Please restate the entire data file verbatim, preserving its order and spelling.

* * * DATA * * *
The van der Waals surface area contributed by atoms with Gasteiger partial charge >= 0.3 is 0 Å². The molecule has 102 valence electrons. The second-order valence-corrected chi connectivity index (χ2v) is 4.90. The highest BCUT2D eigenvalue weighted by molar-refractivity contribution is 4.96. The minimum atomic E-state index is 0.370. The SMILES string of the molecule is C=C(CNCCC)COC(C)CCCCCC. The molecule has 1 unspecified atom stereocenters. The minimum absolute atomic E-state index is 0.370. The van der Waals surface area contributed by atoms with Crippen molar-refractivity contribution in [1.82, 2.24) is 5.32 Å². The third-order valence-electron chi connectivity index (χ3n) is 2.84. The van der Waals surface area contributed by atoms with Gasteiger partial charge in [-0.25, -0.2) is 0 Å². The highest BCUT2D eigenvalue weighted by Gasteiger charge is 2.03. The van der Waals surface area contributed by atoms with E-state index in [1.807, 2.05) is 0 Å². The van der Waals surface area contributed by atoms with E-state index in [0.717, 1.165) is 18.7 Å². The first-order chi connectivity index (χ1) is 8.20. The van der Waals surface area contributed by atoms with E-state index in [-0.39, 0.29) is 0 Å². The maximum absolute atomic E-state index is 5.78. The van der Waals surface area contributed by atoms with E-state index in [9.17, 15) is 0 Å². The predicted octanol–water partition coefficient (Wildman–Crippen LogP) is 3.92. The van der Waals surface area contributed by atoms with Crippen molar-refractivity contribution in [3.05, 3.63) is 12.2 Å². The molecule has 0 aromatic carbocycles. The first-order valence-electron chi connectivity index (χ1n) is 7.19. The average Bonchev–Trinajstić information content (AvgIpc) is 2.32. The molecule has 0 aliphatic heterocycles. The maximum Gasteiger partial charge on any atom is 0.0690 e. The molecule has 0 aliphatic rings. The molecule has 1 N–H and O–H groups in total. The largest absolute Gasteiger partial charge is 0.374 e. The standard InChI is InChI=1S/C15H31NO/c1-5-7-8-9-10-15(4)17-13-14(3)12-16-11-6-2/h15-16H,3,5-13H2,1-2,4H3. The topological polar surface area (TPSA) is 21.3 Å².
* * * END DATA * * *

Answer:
The van der Waals surface area contributed by atoms with Gasteiger partial charge >= 0.3 is 0 Å². The molecule has 102 valence electrons. The second-order valence-corrected chi connectivity index (χ2v) is 4.90. The highest BCUT2D eigenvalue weighted by molar-refractivity contribution is 4.96. The minimum atomic E-state index is 0.370. The SMILES string of the molecule is C=C(CNCCC)COC(C)CCCCCC. The molecule has 1 unspecified atom stereocenters. The minimum absolute atomic E-state index is 0.370. The van der Waals surface area contributed by atoms with Crippen molar-refractivity contribution in [1.82, 2.24) is 5.32 Å². The third-order valence-electron chi connectivity index (χ3n) is 2.84. The van der Waals surface area contributed by atoms with Gasteiger partial charge in [-0.25, -0.2) is 0 Å². The highest BCUT2D eigenvalue weighted by Gasteiger charge is 2.03. The van der Waals surface area contributed by atoms with E-state index in [1.807, 2.05) is 0 Å². The van der Waals surface area contributed by atoms with E-state index in [0.717, 1.165) is 18.7 Å². The first-order chi connectivity index (χ1) is 8.20. The van der Waals surface area contributed by atoms with E-state index in [-0.39, 0.29) is 0 Å². The maximum absolute atomic E-state index is 5.78. The van der Waals surface area contributed by atoms with E-state index in [9.17, 15) is 0 Å². The predicted octanol–water partition coefficient (Wildman–Crippen LogP) is 3.92. The van der Waals surface area contributed by atoms with Crippen molar-refractivity contribution in [3.05, 3.63) is 12.2 Å². The molecule has 0 aromatic carbocycles. The first-order valence-electron chi connectivity index (χ1n) is 7.19. The average Bonchev–Trinajstić information content (AvgIpc) is 2.32. The molecule has 0 aliphatic heterocycles. The maximum Gasteiger partial charge on any atom is 0.0690 e. The molecule has 0 aliphatic rings. The molecule has 1 N–H and O–H groups in total. The largest absolute Gasteiger partial charge is 0.374 e. The standard InChI is InChI=1S/C15H31NO/c1-5-7-8-9-10-15(4)17-13-14(3)12-16-11-6-2/h15-16H,3,5-13H2,1-2,4H3. The topological polar surface area (TPSA) is 21.3 Å².